Oscar made love, not war, Sunday night. The Elizabethan romantic fantasy “Shakespeare in Love” scored a major upset over Steven Spielberg’s WWII drama “Saving Private Ryan,” which had been the favored winner. “Shakespeare” took home seven gold statuettes — including those for Best Picture, Actress (Gwyneth Paltrow) and Supporting Actress (Dame Judi Dench) — and “Ryan” five (including one for Best Director to Steven Spielberg). Roberto Begnini’s “Life Is Beautiful” won three Oscars: for Best Foreign Film, Best Actor (Begnini) and for Musical Score. Accepting his first Oscar, Begnini climbed on seats in the Dorothy Chandler Pavilion, finally stepping into the aisle after shaking hands with Spielberg. The ceremony itself was the longest on record, four hours two minutes. For a complete list of Oscar winners, click here.

  • The party to attend after the show was the Vanity Fair magazine soiree at Morton’s, in West Hollywood. Gwyneth Paltrow was but one belle of the ball, which attracted hundreds of guests, including nearly all the winners and presenters from the ceremony. The other belle was Monica Lewinsky, though she politely declined to answer reporters’ questions, saying, “I really feel this is Hollywood’s night.” “The Practice” TV star Camryn Manheim snagged Monica’s autograph, as well as those from Madonna, Ellen Barkin and Roberto Begnini — even though she confessed she couldn’t read some of them.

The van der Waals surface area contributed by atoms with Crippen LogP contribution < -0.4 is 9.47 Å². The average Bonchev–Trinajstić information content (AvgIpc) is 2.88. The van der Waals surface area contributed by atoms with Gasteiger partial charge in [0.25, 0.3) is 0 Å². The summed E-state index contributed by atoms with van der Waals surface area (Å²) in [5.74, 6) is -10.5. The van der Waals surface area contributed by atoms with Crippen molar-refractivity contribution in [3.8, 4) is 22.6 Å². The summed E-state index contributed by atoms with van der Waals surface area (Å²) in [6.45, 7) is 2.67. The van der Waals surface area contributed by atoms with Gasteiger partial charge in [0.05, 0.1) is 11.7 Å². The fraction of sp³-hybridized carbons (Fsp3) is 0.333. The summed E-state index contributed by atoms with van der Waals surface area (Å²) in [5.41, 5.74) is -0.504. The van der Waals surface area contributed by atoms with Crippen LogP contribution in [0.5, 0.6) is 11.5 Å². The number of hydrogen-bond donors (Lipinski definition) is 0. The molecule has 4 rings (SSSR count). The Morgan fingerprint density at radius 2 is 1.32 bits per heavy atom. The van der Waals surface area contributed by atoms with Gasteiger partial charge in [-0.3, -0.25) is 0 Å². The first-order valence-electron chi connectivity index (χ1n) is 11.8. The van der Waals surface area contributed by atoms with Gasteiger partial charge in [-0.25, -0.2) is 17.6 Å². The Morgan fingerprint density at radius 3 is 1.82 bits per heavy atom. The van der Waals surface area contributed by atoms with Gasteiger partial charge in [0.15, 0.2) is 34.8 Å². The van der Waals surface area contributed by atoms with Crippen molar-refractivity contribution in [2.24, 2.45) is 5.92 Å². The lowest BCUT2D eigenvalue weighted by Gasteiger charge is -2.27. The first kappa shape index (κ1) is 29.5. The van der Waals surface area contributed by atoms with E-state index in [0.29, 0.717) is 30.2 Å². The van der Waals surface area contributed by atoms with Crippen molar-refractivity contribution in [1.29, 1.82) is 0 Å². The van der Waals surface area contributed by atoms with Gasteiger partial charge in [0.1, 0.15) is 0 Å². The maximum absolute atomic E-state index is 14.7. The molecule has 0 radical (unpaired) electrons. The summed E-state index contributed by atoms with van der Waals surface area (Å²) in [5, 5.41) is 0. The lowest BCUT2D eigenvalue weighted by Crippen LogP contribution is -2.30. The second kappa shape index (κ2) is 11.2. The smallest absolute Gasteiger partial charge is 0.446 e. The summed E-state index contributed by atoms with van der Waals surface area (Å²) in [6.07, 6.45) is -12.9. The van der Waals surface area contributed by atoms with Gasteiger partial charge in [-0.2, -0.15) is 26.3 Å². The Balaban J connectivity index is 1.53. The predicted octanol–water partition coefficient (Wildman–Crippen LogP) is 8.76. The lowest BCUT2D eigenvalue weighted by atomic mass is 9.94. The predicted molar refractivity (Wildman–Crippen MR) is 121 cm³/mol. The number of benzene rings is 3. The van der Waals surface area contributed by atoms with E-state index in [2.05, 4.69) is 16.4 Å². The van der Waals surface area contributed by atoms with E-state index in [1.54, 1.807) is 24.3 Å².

• In a very wet and rainy New York, Oscar parties abounded, too. Entertainment Weekly magazine’s gathering at Elaine’s brought out former Oscar-winners Kevin Spacey and Tatum O’Neal, as well as Matt Lauer and his wife Annette, Linda Fiorentino and Forrest Sawyer. The Waldorf-Astoria was home to the Academy’s East Coast members’ bash, while wheeler-dealer Michael Fuchs hosted his annual Oscar shindig in his Greenwich Village penthouse. Among the attendees there were Tom Brokaw (who admitted about “The Truman Show”: “I really loved that movie”) and wife Meredith, director Robert Altman, John Leguizamo, Robert Klein and singer Lainie Kazan, who is no relation to Elia — though she broke into a wide grin when Robin Williams referred to her in a joke about the controversial honoree Sunday night (director Elia Kazan had named names during the McCarthy era).
  • For PEOPLE Online’s exclusive Oscar coverage, click here.
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